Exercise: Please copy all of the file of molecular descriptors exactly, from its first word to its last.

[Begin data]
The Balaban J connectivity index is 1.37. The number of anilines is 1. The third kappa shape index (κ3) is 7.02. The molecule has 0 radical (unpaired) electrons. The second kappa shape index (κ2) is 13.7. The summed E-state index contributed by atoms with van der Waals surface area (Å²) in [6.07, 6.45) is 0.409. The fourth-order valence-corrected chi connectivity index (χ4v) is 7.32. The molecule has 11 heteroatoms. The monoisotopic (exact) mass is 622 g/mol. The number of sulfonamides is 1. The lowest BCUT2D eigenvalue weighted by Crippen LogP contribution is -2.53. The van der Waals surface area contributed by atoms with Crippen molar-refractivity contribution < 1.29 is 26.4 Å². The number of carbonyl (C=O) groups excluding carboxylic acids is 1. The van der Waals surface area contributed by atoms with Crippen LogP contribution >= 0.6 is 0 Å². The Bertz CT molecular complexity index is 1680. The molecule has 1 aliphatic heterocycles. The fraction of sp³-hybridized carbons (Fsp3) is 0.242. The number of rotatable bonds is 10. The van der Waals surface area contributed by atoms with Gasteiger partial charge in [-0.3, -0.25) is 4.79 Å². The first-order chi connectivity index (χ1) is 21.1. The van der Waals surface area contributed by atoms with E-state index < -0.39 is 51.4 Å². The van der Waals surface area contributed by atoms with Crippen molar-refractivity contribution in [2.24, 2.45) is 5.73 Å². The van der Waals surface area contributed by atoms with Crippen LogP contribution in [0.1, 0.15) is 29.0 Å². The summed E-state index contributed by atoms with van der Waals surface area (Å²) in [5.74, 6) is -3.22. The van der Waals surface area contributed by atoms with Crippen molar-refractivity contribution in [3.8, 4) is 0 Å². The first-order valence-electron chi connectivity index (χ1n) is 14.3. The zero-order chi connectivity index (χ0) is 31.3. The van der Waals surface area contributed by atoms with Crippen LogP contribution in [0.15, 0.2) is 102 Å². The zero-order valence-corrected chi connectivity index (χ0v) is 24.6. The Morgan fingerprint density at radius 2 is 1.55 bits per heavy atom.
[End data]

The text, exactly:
The Balaban J connectivity index is 1.37. The number of anilines is 1. The third kappa shape index (κ3) is 7.02. The molecule has 0 radical (unpaired) electrons. The second kappa shape index (κ2) is 13.7. The summed E-state index contributed by atoms with van der Waals surface area (Å²) in [6.07, 6.45) is 0.409. The fourth-order valence-corrected chi connectivity index (χ4v) is 7.32. The molecule has 11 heteroatoms. The monoisotopic (exact) mass is 622 g/mol. The number of sulfonamides is 1. The lowest BCUT2D eigenvalue weighted by Crippen LogP contribution is -2.53. The van der Waals surface area contributed by atoms with Crippen molar-refractivity contribution < 1.29 is 26.4 Å². The number of carbonyl (C=O) groups excluding carboxylic acids is 1. The van der Waals surface area contributed by atoms with Crippen LogP contribution >= 0.6 is 0 Å². The Bertz CT molecular complexity index is 1680. The molecule has 1 aliphatic heterocycles. The fraction of sp³-hybridized carbons (Fsp3) is 0.242. The number of rotatable bonds is 10. The van der Waals surface area contributed by atoms with Gasteiger partial charge in [-0.3, -0.25) is 4.79 Å². The first-order chi connectivity index (χ1) is 21.1. The van der Waals surface area contributed by atoms with E-state index < -0.39 is 51.4 Å². The van der Waals surface area contributed by atoms with Crippen molar-refractivity contribution in [2.24, 2.45) is 5.73 Å². The van der Waals surface area contributed by atoms with Crippen LogP contribution in [0.1, 0.15) is 29.0 Å². The summed E-state index contributed by atoms with van der Waals surface area (Å²) in [5.74, 6) is -3.22. The van der Waals surface area contributed by atoms with Crippen molar-refractivity contribution in [3.8, 4) is 0 Å². The first-order valence-electron chi connectivity index (χ1n) is 14.3. The zero-order chi connectivity index (χ0) is 31.3. The van der Waals surface area contributed by atoms with Crippen LogP contribution in [0.15, 0.2) is 102 Å². The zero-order valence-corrected chi connectivity index (χ0v) is 24.6. The Morgan fingerprint density at radius 2 is 1.55 bits per heavy atom.